When a client or prospect tries to access your site, the last thing you want is for a giant warning screen to pop up – it just screams “scam.” But that’s precisely what’s going to happen if you don’t register your site’s SSL certificate.
Since May 1st, the Google Chrome browser started showing a full-page warning whenever users access an HTTPS website that’s using an SSL certificate that has not been logged in a public Certificate Transparency (CT) log. If you don’t know what that means, you’re not alone. Many small business owners have never heard of an SSL certificate, nor understand how to register one.
What is SSL Certificate?
An SSL certificate authenticates the identity of a website and encrypts information sent to the server using SSL technology. You’ll need one if you collect any personal information from clients. It’s important to make sure that any private data you request is kept that way, both for your clients’ sake and your own.
When information is encrypted, it ensures that all information passed between your website and the server remains confidential. Without it, any shared data (such as usernames, passwords, credit card numbers and so on) can easily be accessed by third parties. This leaves your clients vulnerable to identity theft and your site open to hacking.
When your clients understand that your site is protected by an SSL certificate, it helps them feel secure about doing business with you. For the tech-savvy, it’s always been easy to tell if a site was protected. Certain visual cues, such as a lock icon in the address bar, assured the presence of an SSL certificate. For others, who had never heard of an SSL certificate, it wasn’t so obvious. But with Chrome’s new warning system, everyone will know immediately if browsing your page is risky.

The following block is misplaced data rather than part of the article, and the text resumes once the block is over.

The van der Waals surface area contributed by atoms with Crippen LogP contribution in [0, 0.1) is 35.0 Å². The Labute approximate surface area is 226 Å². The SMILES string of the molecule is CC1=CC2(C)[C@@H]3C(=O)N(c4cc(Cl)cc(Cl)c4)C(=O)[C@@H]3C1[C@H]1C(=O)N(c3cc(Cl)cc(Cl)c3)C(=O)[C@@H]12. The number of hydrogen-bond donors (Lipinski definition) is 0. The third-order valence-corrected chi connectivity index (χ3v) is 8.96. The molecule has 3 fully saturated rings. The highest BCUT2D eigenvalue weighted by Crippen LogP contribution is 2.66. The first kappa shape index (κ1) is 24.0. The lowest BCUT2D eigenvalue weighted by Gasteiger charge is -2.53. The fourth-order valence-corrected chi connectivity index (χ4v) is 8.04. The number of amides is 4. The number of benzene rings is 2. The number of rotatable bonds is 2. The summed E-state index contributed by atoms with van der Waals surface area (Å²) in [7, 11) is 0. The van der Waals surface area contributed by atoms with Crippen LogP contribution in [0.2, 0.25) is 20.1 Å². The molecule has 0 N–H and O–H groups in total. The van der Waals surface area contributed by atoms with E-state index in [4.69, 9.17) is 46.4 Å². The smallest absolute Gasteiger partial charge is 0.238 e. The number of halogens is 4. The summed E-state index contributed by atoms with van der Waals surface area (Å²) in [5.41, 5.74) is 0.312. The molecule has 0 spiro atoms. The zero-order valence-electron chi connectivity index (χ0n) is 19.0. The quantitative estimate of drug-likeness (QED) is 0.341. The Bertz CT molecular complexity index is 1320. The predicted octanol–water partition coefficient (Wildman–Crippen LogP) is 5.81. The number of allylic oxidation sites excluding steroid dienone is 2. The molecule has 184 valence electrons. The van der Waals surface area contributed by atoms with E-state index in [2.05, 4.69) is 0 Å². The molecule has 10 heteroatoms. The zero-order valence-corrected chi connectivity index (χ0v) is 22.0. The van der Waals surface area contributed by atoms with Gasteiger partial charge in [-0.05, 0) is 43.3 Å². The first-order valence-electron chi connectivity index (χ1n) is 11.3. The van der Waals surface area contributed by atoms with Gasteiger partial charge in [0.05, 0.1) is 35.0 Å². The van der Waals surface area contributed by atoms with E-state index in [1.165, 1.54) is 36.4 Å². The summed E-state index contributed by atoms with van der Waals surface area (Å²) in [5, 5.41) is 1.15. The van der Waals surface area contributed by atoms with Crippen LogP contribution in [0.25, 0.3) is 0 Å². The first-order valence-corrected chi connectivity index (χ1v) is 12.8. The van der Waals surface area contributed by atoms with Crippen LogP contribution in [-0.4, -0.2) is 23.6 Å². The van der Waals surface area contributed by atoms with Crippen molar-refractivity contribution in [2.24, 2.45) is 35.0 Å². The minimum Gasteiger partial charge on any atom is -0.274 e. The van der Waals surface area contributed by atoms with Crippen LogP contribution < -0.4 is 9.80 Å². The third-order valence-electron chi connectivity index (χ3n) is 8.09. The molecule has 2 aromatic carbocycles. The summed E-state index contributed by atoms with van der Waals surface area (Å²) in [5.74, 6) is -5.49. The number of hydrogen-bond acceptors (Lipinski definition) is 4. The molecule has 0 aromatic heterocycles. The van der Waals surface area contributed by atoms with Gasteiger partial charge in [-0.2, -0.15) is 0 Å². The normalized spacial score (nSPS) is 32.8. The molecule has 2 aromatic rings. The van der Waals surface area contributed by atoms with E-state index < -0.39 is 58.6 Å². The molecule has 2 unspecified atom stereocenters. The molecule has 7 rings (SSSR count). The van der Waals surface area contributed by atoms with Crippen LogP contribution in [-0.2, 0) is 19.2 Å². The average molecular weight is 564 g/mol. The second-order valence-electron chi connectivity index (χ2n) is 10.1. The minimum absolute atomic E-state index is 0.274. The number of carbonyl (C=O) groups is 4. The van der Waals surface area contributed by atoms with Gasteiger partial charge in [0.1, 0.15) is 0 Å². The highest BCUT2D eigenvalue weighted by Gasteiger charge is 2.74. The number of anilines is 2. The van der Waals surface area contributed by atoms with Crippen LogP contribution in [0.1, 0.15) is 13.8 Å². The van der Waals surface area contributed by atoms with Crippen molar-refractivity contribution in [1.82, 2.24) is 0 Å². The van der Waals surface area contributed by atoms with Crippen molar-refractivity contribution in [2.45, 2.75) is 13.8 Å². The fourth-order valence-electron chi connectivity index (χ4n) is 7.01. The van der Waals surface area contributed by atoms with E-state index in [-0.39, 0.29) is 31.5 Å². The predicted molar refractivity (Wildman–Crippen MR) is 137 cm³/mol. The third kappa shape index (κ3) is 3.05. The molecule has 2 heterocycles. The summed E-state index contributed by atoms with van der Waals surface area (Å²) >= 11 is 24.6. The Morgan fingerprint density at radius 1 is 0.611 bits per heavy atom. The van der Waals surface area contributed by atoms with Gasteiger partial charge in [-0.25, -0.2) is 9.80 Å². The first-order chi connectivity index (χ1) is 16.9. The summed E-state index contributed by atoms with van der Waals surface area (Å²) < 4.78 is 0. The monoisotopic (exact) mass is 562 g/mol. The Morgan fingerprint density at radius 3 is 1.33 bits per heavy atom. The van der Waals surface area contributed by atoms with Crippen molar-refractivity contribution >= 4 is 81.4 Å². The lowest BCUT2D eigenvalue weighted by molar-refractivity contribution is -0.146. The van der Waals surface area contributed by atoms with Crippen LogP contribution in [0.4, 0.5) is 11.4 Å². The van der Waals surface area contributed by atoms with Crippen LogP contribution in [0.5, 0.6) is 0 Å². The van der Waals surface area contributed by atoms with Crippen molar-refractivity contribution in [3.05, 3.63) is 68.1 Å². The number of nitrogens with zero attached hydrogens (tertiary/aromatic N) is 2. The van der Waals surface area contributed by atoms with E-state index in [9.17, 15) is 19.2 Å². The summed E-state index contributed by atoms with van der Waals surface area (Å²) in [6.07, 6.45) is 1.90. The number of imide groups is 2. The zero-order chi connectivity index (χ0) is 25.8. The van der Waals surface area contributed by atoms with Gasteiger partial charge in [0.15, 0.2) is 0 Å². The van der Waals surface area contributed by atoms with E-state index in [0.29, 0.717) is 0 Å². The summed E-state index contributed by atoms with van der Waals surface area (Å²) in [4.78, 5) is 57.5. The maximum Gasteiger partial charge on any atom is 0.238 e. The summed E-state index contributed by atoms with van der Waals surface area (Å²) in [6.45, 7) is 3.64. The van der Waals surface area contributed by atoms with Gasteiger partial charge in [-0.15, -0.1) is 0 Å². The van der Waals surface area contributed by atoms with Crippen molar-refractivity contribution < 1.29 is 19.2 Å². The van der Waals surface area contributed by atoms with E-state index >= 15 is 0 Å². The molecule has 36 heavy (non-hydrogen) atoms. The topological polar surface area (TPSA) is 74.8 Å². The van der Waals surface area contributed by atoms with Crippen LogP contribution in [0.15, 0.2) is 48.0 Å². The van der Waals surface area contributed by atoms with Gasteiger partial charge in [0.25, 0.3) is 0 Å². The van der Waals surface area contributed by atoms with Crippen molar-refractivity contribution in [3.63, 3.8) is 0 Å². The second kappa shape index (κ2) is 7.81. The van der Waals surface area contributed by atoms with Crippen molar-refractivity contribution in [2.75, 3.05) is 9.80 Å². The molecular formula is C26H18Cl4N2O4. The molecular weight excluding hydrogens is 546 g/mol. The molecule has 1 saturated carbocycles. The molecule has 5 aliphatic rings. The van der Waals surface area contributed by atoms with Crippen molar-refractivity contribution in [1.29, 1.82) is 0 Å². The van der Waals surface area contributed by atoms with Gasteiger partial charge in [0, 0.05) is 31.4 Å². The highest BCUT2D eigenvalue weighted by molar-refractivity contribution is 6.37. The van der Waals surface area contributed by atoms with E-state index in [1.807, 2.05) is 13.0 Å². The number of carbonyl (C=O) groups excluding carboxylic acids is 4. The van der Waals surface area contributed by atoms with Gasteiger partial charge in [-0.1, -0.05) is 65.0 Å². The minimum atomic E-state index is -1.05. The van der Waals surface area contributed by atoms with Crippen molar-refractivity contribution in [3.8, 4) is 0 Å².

A Critical Measure of Safety
Today, having an SSL is more critical than ever. With hacking incidents on the rise, it is essential that you protect your site and those who use it. The governing authorities agree. Net regulations state that any Certificate Authority (CA) must publish logs with all the SSL certificates that they’ve issued each day. These logs, private in the past, can now be accessed by anyone wishing to view them.
If you process credit card information through your site, you’re already required to follow Payment Card Industry Data Security Standards (PCI DSS), or you’ll be in violation of PCI compliance. The PCI SSC (Safety Standards Council) was created in 2006 with an aim to improve transaction security. Today, those same standards establish a minimum requirement for consumer safety. As part of the first tier of security measures, all businesses which process credit cards online must hold an SSL certificate.
Go For The Safety Net
Even if you don’t process payments, it’s a good idea to have an SSL certificate. If you want to make your page compliant, it’s easy to do. There are specific companies in charge of issuing SSL certificates, and we are happy to help guide you through the process. No matter what company you choose, several checks will be performed to ensure that your business is a legitimate entity – which is why consumers trust them so much.